California scientists recently took a major step toward creating a cloned human being. Is it only a matter of time until human clones walk the earth?

How close are scientists to cloning humans?
They’re essentially one step away. Last month, a La Jolla, Calif.–based biotechnology firm, Stemagen, announced it had created the first cloned embryos from adult cells—a major breakthrough in the science of cloning. Skin cells donated by two adult men were implanted in 29 human eggs that had been hollowed out and stripped of their DNA. Five of the resulting embryos survived for several days—long enough to reach a crucial developmental stage known as a blastocyst. Each young embryo was an exact genetic replica of one of the men who had contributed the skin cells. If these embryos were implanted in a woman’s ovary and allowed to mature, they would have come into the world as genetic carbon copies of their fathers. Soon, scientists will try to build on this work by harvesting stem cells from cloned embryos. “We are waiting with bated breath,’’ said Stephen Minger, a stem-cell biologist at King’s College, London.

Why all the excitement?
Because it would mean that science could take a cell from any adult, and transform it into genetically identical, healthy new cells or organs. These tissues and organs could then be implanted into people suffering from such degenerative diseases as Alzheimer’s, Parkinson’s, or multiple sclerosis. Numerous technical hurdles must be overcome before this so-called therapeutic cloning can be realized. Still, said Dr. Samuel Wood, Stemagen’s chief executive, “We’ve at least shown the opening to the cave that is the Holy Grail.” But some view such a prospect with horror.

What are the critics worried about?
They fear that the cloning process could be taken well beyond stem-cell extraction. Theoretically, cloned human embryos could be implanted in a womb and brought to full term. Scientists have peformed such “reproductive cloning’’ with animals since 1996, when Scottish scientists made world headlines by cloning a sheep they called Dolly. If they chose, the Stemagen researchers could have tried to create full-fledged human beings from their five cloned embryos. The scientists said they destroyed the embryos because they had no interest in trying to grow them into actual people. “It’s unethical,” said Wood, “and we hope no one else does it either.”

What if somebody does?
It would create a moral quandary that until now has been the stuff of science fiction. It’s not hard to imagine how reproductive cloning could be perverted or abused. Critics fear that unscrupulous scientists might try to use cloning to practice eugenics, breeding humans with blonde hair, athletic prowess, high IQs, or whatever characteristics they deem worthwhile. The dilemmas of reproductive cloning, says Stanford professor William Hurlbut, a member of President Bush’s Council on Bioethics, “get to the core of what it means to be a human being.” Indeed, the very process of attempting to clone a human raises wrenching moral issues, because it is so dangerous and unpredictable.

How dangerous is it?
For every cloning success, there have been many more failures. In the decade since Dolly was born, scientists have cloned many healthy goats, cows, mice, pigs, cattle, and rabbits—healthy enough for the FDA last month to deem them safe for food purposes. But despite these advances, most clones are stillborn or die soon after birth. Hundreds of eggs may be needed to yield a single mature specimen. Dolly herself was born only after 277 attempts. Even when a clone grows to adulthood, there is no guarantee it will be normal. Indeed, about 30 percent of cloned mammals are affected with a form of gigantism called “large offspring syndrome” or with other debilitating conditions. Some of these problems may not become apparent for years.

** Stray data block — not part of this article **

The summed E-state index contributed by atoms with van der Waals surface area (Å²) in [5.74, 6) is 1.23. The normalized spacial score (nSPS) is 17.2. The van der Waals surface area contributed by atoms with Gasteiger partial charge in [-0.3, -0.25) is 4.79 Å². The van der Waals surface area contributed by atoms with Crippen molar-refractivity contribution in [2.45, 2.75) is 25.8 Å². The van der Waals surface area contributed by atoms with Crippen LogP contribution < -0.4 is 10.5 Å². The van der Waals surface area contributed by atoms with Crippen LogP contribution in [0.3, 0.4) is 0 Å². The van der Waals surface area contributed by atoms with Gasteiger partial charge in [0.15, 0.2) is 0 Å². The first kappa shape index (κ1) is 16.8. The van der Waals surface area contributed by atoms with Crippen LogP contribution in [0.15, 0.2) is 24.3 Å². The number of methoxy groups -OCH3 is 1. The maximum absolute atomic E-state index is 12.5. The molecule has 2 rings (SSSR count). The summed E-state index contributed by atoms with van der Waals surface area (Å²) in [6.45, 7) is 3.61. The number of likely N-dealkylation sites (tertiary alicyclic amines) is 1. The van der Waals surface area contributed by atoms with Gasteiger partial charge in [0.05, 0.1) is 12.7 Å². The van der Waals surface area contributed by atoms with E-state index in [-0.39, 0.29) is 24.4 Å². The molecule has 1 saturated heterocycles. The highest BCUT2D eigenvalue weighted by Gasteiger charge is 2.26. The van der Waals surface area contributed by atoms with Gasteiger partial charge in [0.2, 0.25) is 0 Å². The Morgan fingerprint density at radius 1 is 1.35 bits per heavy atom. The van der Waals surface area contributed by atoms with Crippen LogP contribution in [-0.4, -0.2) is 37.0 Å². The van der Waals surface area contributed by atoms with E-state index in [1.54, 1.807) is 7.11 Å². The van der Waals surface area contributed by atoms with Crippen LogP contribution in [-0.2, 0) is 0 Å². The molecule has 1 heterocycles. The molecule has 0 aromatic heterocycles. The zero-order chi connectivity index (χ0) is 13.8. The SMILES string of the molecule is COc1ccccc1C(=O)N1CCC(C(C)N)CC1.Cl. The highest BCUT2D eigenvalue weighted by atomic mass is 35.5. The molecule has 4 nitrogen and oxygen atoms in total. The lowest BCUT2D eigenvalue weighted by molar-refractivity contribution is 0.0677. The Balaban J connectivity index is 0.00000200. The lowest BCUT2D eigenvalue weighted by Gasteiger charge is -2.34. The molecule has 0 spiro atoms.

But is it technically feasible to clone a human?
That’s still unclear. It has become apparent that certain species simply can’t handle the process of cloning as well as others. Attempts to clone horses, dogs, and chickens, for instance, have all failed. It wasn’t until last November that the first cloned monkey embryos were produced, and some scientists suspect that primates are particularly clone-resistant. “For each species there’s been a unique set of problems,” said biotechnology researcher Robert Lanza, “and the human is no different.”

Are there restrictions on human cloning?
Yes, but they are weak. In 1998, 19 European nations signed a protocol to ban any attempt “to create human beings genetically identical to another human being.” But three years later, the European Union voted overwhelmingly against such a ban, out of concern that it would inhibit promising medical research. In 2005, after four years of debate, the U.N. General Assembly adopted a resolution calling on all governments to ban human cloning as “incompatible with human dignity and the protection of human life.” But that resolution is nonbinding. In the U.S., the House of Representatives has voted to ban human cloning, but the Senate has yet to follow suit.

So essentially, human cloning is legal?

As of now, yes. In general, most governments favor therapeutic cloning and oppose reproductive cloning. In November, the U.N. University Institute of Advanced Studies urged the nations of the world to pursue therapeutic cloning but to eschew reproductive cloning because of the moral implications. But no one has yet come up with a hard and fast line that divides one from the other. One thing is sure, said Brendan Tobin, a human-rights lawyer who co-authored the U.N. report: “Failure to outlaw reproductive cloning means it’s just a matter of time until cloned individuals share the planet.”